In 2007, when downtown Miami was not a desirable place to be after 5 o'clock, Juan Chipoco and Luis Hoyos took a chance and purchased a sliver of space known as La Cibeles Cuban Restaurant. After flipping Cuban sandwiches in a city that offers better Cuban food than the island itself didn't prove too successful, the two rethought their strategy.
"What could we bring to the table that wasn't already here?" they asked themselves. The answer was ingrained in their DNA -- cuisine from their native Peru. In 2008, just a year later, CVI.CHE 105 replaced La Cibeles and became a citywide sensation practically overnight.
Granted, the original space was as cramped as a can of sardines, so they bought the location next door within the first year and expanded to 200 seats. Five years later, CVI.CHE 105 in downtown is crowded all hours of the day. And just a week after their South Beach location opened, it seems to be on the same track to success.
Perched on a corner on the tranquil end of Lincoln Road (next to Haven), CVI.CHE 105 is more colorful than its downtown counterpart. Beautiful people fill the eatery both inside and out -- there's already a 20-minute wait just five days into business. "We've had clients come and visit us six days in the week we've been open," Chipoco says. "It's crazy how they can repeat a restaurant six times in a week."
Peruvian trinkets add vibrancy to the open layout -- from Incan ropes hanging over the pisco sour bar, to Andes skulls adorning overhead space into the kitchen, and banquettes with patches of Peruvian textiles. The only thing missing is an Alpaca. Instead, a fish chandelier inside the entrance acts as a conversation piece, right along with the ceviche bar and the vertical garden inspired by Peru's green, mountainous landscape.
The menu has changed too. "The star of the menu is and will always be ceviche. But not to be overlooked or forgotten is the ají. For the Beach, we also wanted to cater to the body- and health-conscious crowd."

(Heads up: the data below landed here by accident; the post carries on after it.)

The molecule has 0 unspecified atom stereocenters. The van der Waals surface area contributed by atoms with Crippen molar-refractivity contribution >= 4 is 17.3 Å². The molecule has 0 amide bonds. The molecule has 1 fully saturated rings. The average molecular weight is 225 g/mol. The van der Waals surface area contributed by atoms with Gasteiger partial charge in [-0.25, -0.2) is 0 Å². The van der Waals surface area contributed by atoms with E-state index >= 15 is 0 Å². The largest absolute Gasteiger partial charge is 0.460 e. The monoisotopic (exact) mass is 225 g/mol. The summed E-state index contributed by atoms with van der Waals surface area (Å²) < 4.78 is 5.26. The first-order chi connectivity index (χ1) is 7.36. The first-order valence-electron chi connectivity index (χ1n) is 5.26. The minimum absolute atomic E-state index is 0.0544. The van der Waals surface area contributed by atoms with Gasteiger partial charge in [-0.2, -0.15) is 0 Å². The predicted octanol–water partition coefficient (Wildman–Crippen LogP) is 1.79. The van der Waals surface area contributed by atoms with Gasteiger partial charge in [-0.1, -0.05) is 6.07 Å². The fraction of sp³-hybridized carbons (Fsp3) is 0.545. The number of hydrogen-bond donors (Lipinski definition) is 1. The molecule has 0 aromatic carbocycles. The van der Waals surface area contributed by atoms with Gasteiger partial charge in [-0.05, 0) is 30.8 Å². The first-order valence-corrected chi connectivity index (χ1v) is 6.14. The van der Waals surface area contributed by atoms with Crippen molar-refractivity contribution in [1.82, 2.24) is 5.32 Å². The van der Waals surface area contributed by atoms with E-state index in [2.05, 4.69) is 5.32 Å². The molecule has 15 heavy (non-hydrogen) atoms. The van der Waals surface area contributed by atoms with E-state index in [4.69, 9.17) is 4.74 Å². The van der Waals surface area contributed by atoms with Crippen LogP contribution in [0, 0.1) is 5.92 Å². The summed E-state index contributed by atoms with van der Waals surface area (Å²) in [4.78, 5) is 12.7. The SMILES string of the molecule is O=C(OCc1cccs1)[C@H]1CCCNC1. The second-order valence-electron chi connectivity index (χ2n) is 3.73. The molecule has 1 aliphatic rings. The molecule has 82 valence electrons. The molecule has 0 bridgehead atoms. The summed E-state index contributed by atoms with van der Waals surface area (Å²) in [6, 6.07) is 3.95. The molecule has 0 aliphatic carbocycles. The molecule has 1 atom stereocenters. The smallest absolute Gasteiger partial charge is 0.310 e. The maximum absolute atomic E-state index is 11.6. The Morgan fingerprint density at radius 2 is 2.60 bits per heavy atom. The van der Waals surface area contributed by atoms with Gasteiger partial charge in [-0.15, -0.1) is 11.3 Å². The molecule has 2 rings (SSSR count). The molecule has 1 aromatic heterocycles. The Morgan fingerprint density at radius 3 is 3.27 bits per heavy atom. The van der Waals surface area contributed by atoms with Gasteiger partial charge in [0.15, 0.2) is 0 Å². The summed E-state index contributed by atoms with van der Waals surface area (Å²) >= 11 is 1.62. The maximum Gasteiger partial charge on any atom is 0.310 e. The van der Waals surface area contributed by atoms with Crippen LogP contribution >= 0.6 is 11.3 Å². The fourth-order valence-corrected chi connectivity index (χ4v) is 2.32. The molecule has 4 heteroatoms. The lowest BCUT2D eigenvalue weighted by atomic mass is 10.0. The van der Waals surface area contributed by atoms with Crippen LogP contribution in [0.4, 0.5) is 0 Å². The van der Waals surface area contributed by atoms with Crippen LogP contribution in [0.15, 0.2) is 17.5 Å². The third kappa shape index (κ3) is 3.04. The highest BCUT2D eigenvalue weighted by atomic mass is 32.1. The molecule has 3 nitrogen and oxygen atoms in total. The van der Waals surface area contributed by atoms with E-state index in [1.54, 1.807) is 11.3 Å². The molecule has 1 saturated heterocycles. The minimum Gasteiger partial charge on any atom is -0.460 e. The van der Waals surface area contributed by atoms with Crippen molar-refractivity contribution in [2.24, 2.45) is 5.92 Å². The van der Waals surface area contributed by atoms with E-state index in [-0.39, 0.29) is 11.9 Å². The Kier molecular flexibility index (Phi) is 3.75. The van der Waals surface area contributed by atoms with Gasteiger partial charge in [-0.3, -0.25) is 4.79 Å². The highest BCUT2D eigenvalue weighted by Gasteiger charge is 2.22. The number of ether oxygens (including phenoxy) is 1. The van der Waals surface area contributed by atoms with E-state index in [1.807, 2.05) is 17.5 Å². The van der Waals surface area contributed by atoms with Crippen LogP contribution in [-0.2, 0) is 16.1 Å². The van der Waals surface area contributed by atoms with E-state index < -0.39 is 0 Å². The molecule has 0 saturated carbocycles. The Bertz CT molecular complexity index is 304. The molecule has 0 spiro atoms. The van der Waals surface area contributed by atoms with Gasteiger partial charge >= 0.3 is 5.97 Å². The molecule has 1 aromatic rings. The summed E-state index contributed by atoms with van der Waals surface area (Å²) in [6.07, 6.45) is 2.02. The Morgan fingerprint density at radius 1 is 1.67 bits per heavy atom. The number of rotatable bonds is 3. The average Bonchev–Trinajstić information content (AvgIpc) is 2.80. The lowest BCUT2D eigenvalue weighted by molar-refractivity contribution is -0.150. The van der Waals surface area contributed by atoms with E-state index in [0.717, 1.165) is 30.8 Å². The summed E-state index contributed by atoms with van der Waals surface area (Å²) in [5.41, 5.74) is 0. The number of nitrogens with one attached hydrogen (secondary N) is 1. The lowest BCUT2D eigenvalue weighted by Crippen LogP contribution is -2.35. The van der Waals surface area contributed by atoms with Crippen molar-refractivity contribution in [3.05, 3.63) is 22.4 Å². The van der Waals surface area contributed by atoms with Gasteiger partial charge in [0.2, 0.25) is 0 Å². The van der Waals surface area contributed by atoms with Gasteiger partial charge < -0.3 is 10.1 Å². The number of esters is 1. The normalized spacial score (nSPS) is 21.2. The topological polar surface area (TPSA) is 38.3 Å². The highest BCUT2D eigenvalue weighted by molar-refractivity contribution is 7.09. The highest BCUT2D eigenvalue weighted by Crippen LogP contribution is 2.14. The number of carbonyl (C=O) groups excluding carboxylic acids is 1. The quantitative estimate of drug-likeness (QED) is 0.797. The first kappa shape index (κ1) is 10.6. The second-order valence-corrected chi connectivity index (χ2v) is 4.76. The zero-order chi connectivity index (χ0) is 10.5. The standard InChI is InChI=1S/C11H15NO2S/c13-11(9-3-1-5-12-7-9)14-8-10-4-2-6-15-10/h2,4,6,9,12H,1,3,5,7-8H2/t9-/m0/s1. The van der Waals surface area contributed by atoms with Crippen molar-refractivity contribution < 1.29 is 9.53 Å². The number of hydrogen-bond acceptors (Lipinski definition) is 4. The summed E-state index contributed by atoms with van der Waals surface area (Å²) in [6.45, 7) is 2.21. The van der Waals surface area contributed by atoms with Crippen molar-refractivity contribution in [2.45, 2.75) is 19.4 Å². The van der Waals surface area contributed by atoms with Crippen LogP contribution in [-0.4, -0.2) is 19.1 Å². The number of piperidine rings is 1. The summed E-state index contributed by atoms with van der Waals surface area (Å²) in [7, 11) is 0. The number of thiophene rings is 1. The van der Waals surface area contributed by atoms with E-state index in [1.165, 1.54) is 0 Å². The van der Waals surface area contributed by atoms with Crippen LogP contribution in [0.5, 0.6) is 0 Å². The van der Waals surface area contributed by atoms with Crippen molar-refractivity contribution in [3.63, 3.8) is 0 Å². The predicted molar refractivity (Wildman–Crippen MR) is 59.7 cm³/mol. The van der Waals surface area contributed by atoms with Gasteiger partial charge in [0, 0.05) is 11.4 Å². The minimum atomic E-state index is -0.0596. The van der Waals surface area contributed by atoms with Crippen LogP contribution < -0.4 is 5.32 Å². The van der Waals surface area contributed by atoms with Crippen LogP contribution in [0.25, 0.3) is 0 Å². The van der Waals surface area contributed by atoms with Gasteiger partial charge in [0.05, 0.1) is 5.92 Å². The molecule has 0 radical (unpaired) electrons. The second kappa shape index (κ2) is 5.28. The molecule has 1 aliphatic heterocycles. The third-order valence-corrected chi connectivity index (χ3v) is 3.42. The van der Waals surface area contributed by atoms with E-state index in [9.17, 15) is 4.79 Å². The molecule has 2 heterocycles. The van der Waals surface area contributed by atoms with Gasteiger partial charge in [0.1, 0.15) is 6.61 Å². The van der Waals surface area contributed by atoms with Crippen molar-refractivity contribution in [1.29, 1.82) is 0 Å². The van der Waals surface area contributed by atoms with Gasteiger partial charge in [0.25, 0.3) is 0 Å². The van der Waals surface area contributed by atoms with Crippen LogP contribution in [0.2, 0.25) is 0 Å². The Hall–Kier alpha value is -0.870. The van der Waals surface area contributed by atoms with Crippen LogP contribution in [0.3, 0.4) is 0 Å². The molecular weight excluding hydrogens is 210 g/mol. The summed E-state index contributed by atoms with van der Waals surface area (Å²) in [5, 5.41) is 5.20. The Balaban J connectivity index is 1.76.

To do that, a specialty South Beach menu heavy in raw offerings (ceviches, tiraditos, and oysters) and low in carbs is the main differentiator between the two locations. Unlike the downtown spot, the SoBe outpost will always offer bivalves, specifically Kumamoto and sometimes Kusshi. "This is what Miami is asking for and wants to enjoy."
The Fuente Pacífico ($49.95) features ceviche ganador, ceviche natural, maki, and sushi of the day. The ceviche ganador (fish marinated in roasted rocoto peppers, ginger, celery, and lime) and ceviche natural (corvina marinated in lime and bathed in a reduction of huacatay and ají limo) are items unique to the SoBe spot and hit higher citrus notes than ever before. This might be because the Chulucana limes are brought in straight from Peru.
Sushi is also an important part of the evolution of CVI.CHE 105. "Japanese influence has always been a part of the Peruvian culture, but now more than ever." Peruvian rolls include the barranquito -- anticucho cooked and rolled with avocado in rice and topped with sliced maduros and ají panca sauce.
Choose from four causas, a traditional potato dish layered with avocado, crab, and other ingredients. Here, variations include crunchy fish and boiled egg; crispy calamari and citrus mango salsa criolla; and spicy tuna and caviar with truffle oil and sea salt in a reduction of chicha morada and Inca gold flakes. There is also causa maki style, which is rolled rather than layered; it's stuffed with crabmeat and avocado and topped with kani krab au gratin and rocoto aioli ($21).
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Ceviche calle capon takes chunks of tuna, salmon, and avocado and submerges them in a citric reduction of ginger and soy. Wontons add a nice crunch ($19).
For dessert, lucuma cheesecake is an oldie but goodie ($6.95).
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